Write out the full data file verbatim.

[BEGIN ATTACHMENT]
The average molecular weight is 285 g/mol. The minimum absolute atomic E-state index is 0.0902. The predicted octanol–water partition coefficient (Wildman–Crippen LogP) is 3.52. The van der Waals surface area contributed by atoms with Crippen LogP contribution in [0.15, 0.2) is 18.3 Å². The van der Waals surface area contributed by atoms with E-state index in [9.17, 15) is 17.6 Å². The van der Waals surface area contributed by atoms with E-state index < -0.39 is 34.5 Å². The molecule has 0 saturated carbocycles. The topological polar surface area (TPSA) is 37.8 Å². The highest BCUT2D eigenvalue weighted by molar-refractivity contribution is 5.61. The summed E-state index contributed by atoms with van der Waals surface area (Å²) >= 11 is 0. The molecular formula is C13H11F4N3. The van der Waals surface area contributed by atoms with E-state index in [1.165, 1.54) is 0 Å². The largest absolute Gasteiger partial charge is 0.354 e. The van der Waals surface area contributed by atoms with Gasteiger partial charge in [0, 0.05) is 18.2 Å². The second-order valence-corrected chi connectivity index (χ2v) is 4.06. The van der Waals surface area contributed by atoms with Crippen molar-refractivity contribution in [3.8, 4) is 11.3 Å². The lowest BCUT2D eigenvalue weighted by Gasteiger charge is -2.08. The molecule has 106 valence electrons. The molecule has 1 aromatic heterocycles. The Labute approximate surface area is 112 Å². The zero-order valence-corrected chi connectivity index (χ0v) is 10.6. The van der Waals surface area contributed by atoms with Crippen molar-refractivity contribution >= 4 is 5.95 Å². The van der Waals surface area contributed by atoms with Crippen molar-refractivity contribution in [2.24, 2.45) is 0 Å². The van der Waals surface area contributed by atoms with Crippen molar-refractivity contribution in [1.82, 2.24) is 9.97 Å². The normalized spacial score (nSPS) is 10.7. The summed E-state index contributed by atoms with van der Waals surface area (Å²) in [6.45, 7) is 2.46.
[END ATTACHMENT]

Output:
The average molecular weight is 285 g/mol. The minimum absolute atomic E-state index is 0.0902. The predicted octanol–water partition coefficient (Wildman–Crippen LogP) is 3.52. The van der Waals surface area contributed by atoms with Crippen LogP contribution in [0.15, 0.2) is 18.3 Å². The van der Waals surface area contributed by atoms with E-state index in [9.17, 15) is 17.6 Å². The van der Waals surface area contributed by atoms with E-state index < -0.39 is 34.5 Å². The molecule has 0 saturated carbocycles. The topological polar surface area (TPSA) is 37.8 Å². The highest BCUT2D eigenvalue weighted by molar-refractivity contribution is 5.61. The summed E-state index contributed by atoms with van der Waals surface area (Å²) >= 11 is 0. The molecular formula is C13H11F4N3. The van der Waals surface area contributed by atoms with E-state index in [1.165, 1.54) is 0 Å². The largest absolute Gasteiger partial charge is 0.354 e. The van der Waals surface area contributed by atoms with Gasteiger partial charge in [0, 0.05) is 18.2 Å². The second-order valence-corrected chi connectivity index (χ2v) is 4.06. The van der Waals surface area contributed by atoms with Crippen molar-refractivity contribution in [3.8, 4) is 11.3 Å². The lowest BCUT2D eigenvalue weighted by Gasteiger charge is -2.08. The molecule has 106 valence electrons. The molecule has 1 aromatic heterocycles. The Labute approximate surface area is 112 Å². The zero-order valence-corrected chi connectivity index (χ0v) is 10.6. The van der Waals surface area contributed by atoms with Crippen molar-refractivity contribution >= 4 is 5.95 Å². The van der Waals surface area contributed by atoms with Crippen molar-refractivity contribution in [2.24, 2.45) is 0 Å². The van der Waals surface area contributed by atoms with Crippen molar-refractivity contribution in [1.82, 2.24) is 9.97 Å². The normalized spacial score (nSPS) is 10.7. The summed E-state index contributed by atoms with van der Waals surface area (Å²) in [6.45, 7) is 2.46.